Grammar Moment: Apostrophes. Not a Greek Philosopher


Apostrophes run amok!

I blame autocorrect, personally. How many times have you written were on your phone, only to have it autocorrect to we’re? How many times have you missed it?

Then there’s the random apostrophe in the email newsletter you receive, the church bulletin, the newspaper. It’s enough to make you question your own use of it.

So, what’s the rule?

Contractions: Yes to apostrophes

Contractions such as can’t, won’t, they’ve need apostrophes to indicate that two words have been combined and shortened.

Possessives: Yes to apostrophes

If you own it, it’s yours. If your sister owns it, it’s your sister’s. <— See what I did there? If you are trying to show that the subject, your sister, owns it, add the apostrophe (and ‘s’) to the end.

This one can get tricky because of words that end in ‘S,’ e.g., boss. There are two acceptable ways of doing this: “The football is my boss'” or “The football is my boss’s.” I know, that looks a little weird, but it’s ok.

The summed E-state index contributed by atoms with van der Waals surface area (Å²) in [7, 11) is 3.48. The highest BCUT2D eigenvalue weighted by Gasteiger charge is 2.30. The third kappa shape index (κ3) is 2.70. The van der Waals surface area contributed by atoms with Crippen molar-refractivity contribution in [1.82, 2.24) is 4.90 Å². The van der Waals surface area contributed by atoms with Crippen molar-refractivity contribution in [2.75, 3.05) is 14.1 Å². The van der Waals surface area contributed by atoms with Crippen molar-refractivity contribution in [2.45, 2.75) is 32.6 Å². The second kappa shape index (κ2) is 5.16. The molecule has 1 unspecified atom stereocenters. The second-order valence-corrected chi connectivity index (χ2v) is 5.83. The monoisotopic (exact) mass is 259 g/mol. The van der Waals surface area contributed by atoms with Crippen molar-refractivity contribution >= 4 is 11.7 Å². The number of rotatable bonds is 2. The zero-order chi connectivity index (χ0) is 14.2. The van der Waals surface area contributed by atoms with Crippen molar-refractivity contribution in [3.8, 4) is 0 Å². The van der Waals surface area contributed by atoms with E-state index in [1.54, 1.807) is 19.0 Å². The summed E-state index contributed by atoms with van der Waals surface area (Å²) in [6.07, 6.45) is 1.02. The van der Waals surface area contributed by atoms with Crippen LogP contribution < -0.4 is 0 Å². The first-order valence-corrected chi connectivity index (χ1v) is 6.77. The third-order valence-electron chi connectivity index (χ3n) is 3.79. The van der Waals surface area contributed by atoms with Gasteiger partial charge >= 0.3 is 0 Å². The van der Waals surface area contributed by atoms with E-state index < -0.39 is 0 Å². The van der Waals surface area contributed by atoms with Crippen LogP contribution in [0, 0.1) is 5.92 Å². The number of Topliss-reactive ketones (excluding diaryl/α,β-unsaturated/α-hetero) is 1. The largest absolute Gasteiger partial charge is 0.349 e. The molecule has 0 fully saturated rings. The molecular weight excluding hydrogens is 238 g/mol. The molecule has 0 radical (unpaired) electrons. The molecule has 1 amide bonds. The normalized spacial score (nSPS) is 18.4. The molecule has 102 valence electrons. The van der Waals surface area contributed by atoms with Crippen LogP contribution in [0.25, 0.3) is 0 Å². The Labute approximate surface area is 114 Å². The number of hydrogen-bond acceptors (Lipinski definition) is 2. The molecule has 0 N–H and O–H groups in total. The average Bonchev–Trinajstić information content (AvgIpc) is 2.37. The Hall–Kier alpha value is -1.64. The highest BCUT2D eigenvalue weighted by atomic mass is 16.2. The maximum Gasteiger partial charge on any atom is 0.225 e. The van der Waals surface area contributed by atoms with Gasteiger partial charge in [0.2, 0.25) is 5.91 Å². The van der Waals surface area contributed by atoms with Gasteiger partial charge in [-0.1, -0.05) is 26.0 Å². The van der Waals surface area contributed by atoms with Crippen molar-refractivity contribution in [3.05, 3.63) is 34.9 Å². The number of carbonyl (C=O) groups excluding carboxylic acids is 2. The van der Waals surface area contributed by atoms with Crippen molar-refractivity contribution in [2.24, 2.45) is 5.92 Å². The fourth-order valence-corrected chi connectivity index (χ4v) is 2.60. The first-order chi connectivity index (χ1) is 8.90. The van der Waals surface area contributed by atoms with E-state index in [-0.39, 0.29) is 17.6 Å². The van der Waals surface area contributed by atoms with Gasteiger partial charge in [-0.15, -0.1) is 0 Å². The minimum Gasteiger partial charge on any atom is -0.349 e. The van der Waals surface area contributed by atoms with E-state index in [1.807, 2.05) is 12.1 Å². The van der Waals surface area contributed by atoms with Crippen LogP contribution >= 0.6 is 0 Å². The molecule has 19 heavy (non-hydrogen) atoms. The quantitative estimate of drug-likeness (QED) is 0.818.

Plural: NO to apostrophes

This is where I see the most misuse of apostrophes. For example, “The son’s and daughter’s of Michael are coming to the party.” Nope. It should read, “Michael’s sons and daughters are coming to the party.”

Where To Turn For Tips

I know, it can get confusing. Like almost everything in the English language, there are exceptions to the above. There times when I over think a grammar rule and have to look it up myself. Which leads me to share my favorite resource: Grammar Girl. Quick, concise, and helps me clear up any grammar confusion I may have. When in doubt, check her out. Your ultimate goal with writing is for people to read it. If you are misusing language their reading experience is interrupted, and may even turn off the people you are trying to reach. Grammar matters.

Need help?

Get in touch and I can proofread and suggest edits for you.